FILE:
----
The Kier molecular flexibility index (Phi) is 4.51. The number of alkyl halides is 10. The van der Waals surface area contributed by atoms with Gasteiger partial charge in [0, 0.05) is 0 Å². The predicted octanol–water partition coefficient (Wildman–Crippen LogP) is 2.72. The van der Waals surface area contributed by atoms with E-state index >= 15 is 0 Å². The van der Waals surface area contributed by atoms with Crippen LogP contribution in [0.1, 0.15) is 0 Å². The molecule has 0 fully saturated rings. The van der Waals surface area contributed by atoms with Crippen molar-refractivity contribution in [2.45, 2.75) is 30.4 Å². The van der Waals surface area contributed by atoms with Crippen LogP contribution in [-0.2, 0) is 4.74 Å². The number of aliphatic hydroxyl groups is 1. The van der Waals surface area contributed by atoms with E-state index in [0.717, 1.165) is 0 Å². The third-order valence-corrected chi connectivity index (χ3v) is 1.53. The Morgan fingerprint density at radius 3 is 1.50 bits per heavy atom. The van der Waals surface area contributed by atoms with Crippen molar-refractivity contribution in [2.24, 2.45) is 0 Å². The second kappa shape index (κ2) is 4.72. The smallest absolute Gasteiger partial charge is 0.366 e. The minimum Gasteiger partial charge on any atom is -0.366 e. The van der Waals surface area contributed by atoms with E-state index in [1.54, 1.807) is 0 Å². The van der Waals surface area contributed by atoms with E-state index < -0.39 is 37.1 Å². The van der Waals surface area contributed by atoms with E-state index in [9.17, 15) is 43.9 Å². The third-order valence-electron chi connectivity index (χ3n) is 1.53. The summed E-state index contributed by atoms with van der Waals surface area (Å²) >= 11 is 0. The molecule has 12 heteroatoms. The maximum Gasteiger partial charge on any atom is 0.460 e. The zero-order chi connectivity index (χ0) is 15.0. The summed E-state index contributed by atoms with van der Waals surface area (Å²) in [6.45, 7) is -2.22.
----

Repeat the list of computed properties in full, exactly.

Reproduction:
The Kier molecular flexibility index (Phi) is 4.51. The number of alkyl halides is 10. The van der Waals surface area contributed by atoms with Gasteiger partial charge in [0, 0.05) is 0 Å². The predicted octanol–water partition coefficient (Wildman–Crippen LogP) is 2.72. The van der Waals surface area contributed by atoms with E-state index >= 15 is 0 Å². The van der Waals surface area contributed by atoms with Crippen LogP contribution in [0.1, 0.15) is 0 Å². The molecule has 0 fully saturated rings. The van der Waals surface area contributed by atoms with Crippen molar-refractivity contribution in [2.45, 2.75) is 30.4 Å². The van der Waals surface area contributed by atoms with Crippen LogP contribution in [-0.2, 0) is 4.74 Å². The number of aliphatic hydroxyl groups is 1. The van der Waals surface area contributed by atoms with E-state index in [0.717, 1.165) is 0 Å². The third-order valence-corrected chi connectivity index (χ3v) is 1.53. The Morgan fingerprint density at radius 3 is 1.50 bits per heavy atom. The van der Waals surface area contributed by atoms with Crippen molar-refractivity contribution in [2.24, 2.45) is 0 Å². The second kappa shape index (κ2) is 4.72. The smallest absolute Gasteiger partial charge is 0.366 e. The minimum Gasteiger partial charge on any atom is -0.366 e. The van der Waals surface area contributed by atoms with E-state index in [1.54, 1.807) is 0 Å². The van der Waals surface area contributed by atoms with E-state index < -0.39 is 37.1 Å². The van der Waals surface area contributed by atoms with E-state index in [9.17, 15) is 43.9 Å². The third-order valence-electron chi connectivity index (χ3n) is 1.53. The summed E-state index contributed by atoms with van der Waals surface area (Å²) >= 11 is 0. The molecule has 12 heteroatoms. The maximum Gasteiger partial charge on any atom is 0.460 e. The zero-order chi connectivity index (χ0) is 15.0. The summed E-state index contributed by atoms with van der Waals surface area (Å²) in [6.45, 7) is -2.22.